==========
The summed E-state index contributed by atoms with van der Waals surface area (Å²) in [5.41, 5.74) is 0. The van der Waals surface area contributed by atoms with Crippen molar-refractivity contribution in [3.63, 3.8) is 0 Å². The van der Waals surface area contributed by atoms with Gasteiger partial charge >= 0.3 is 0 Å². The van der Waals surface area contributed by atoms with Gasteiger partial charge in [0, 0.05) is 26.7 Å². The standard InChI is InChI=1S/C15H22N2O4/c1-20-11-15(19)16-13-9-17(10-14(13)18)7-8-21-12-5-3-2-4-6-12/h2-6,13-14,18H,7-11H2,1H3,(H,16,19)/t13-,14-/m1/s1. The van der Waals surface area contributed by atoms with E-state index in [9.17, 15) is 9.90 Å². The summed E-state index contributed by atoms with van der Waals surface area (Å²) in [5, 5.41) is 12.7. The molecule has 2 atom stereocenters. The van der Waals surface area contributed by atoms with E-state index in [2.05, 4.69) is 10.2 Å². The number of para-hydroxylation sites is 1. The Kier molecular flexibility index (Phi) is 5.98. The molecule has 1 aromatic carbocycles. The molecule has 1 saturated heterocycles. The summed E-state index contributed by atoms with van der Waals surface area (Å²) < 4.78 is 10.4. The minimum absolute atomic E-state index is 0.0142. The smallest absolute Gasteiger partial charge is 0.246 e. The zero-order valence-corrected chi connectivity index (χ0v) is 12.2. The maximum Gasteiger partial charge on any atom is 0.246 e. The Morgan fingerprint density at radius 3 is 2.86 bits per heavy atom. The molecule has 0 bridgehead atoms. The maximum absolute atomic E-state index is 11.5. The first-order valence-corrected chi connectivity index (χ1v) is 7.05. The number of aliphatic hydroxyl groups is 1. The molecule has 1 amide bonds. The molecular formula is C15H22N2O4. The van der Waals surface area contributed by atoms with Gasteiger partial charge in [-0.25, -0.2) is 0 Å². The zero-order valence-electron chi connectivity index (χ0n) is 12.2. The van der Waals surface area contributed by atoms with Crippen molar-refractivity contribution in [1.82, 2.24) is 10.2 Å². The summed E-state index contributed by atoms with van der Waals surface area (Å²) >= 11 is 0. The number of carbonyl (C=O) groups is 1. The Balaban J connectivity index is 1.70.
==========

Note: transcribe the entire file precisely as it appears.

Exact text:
The summed E-state index contributed by atoms with van der Waals surface area (Å²) in [5.41, 5.74) is 0. The van der Waals surface area contributed by atoms with Crippen molar-refractivity contribution in [3.63, 3.8) is 0 Å². The van der Waals surface area contributed by atoms with Gasteiger partial charge >= 0.3 is 0 Å². The van der Waals surface area contributed by atoms with Gasteiger partial charge in [0, 0.05) is 26.7 Å². The standard InChI is InChI=1S/C15H22N2O4/c1-20-11-15(19)16-13-9-17(10-14(13)18)7-8-21-12-5-3-2-4-6-12/h2-6,13-14,18H,7-11H2,1H3,(H,16,19)/t13-,14-/m1/s1. The van der Waals surface area contributed by atoms with E-state index in [9.17, 15) is 9.90 Å². The summed E-state index contributed by atoms with van der Waals surface area (Å²) in [5, 5.41) is 12.7. The molecule has 2 atom stereocenters. The van der Waals surface area contributed by atoms with E-state index in [2.05, 4.69) is 10.2 Å². The number of para-hydroxylation sites is 1. The Kier molecular flexibility index (Phi) is 5.98. The molecule has 1 aromatic carbocycles. The molecule has 1 saturated heterocycles. The summed E-state index contributed by atoms with van der Waals surface area (Å²) < 4.78 is 10.4. The minimum absolute atomic E-state index is 0.0142. The smallest absolute Gasteiger partial charge is 0.246 e. The zero-order valence-corrected chi connectivity index (χ0v) is 12.2. The maximum Gasteiger partial charge on any atom is 0.246 e. The Morgan fingerprint density at radius 3 is 2.86 bits per heavy atom. The molecule has 0 bridgehead atoms. The maximum absolute atomic E-state index is 11.5. The first-order valence-corrected chi connectivity index (χ1v) is 7.05. The number of aliphatic hydroxyl groups is 1. The molecule has 1 amide bonds. The molecular formula is C15H22N2O4. The van der Waals surface area contributed by atoms with Gasteiger partial charge in [-0.25, -0.2) is 0 Å². The zero-order valence-electron chi connectivity index (χ0n) is 12.2. The van der Waals surface area contributed by atoms with Crippen molar-refractivity contribution in [1.82, 2.24) is 10.2 Å². The summed E-state index contributed by atoms with van der Waals surface area (Å²) >= 11 is 0. The number of carbonyl (C=O) groups is 1. The Balaban J connectivity index is 1.70.